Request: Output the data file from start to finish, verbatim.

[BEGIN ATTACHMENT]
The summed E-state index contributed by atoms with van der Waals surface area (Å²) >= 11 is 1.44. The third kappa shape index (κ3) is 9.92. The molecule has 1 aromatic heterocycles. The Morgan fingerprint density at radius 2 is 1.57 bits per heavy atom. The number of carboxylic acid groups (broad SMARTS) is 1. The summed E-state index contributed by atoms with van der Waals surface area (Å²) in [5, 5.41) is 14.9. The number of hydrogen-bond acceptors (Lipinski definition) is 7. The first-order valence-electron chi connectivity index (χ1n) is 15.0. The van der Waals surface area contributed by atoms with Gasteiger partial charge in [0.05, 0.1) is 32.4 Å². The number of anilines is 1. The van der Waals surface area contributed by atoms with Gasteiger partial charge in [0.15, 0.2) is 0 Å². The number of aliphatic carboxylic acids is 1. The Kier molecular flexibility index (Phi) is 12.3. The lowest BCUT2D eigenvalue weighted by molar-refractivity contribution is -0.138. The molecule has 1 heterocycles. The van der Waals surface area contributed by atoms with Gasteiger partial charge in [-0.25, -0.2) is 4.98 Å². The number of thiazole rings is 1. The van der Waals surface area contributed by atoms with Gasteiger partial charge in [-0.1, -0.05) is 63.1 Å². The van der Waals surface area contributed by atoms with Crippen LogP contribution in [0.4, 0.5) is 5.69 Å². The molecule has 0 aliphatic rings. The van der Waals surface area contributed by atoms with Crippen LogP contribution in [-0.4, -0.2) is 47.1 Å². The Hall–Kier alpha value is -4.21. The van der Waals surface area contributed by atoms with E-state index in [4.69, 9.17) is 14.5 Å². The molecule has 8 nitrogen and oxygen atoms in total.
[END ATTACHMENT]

The summed E-state index contributed by atoms with van der Waals surface area (Å²) >= 11 is 1.44. The third kappa shape index (κ3) is 9.92. The molecule has 1 aromatic heterocycles. The Morgan fingerprint density at radius 2 is 1.57 bits per heavy atom. The number of carboxylic acid groups (broad SMARTS) is 1. The summed E-state index contributed by atoms with van der Waals surface area (Å²) in [5, 5.41) is 14.9. The number of hydrogen-bond acceptors (Lipinski definition) is 7. The first-order valence-electron chi connectivity index (χ1n) is 15.0. The van der Waals surface area contributed by atoms with Gasteiger partial charge in [0.05, 0.1) is 32.4 Å². The number of anilines is 1. The van der Waals surface area contributed by atoms with Gasteiger partial charge in [0.15, 0.2) is 0 Å². The number of aliphatic carboxylic acids is 1. The Kier molecular flexibility index (Phi) is 12.3. The lowest BCUT2D eigenvalue weighted by molar-refractivity contribution is -0.138. The molecule has 1 heterocycles. The van der Waals surface area contributed by atoms with Gasteiger partial charge in [-0.25, -0.2) is 4.98 Å². The number of thiazole rings is 1. The van der Waals surface area contributed by atoms with Gasteiger partial charge in [-0.1, -0.05) is 63.1 Å². The van der Waals surface area contributed by atoms with Crippen LogP contribution in [0.4, 0.5) is 5.69 Å². The molecule has 0 aliphatic rings. The van der Waals surface area contributed by atoms with Crippen LogP contribution in [-0.4, -0.2) is 47.1 Å². The Hall–Kier alpha value is -4.21. The van der Waals surface area contributed by atoms with E-state index in [4.69, 9.17) is 14.5 Å². The molecule has 8 nitrogen and oxygen atoms in total.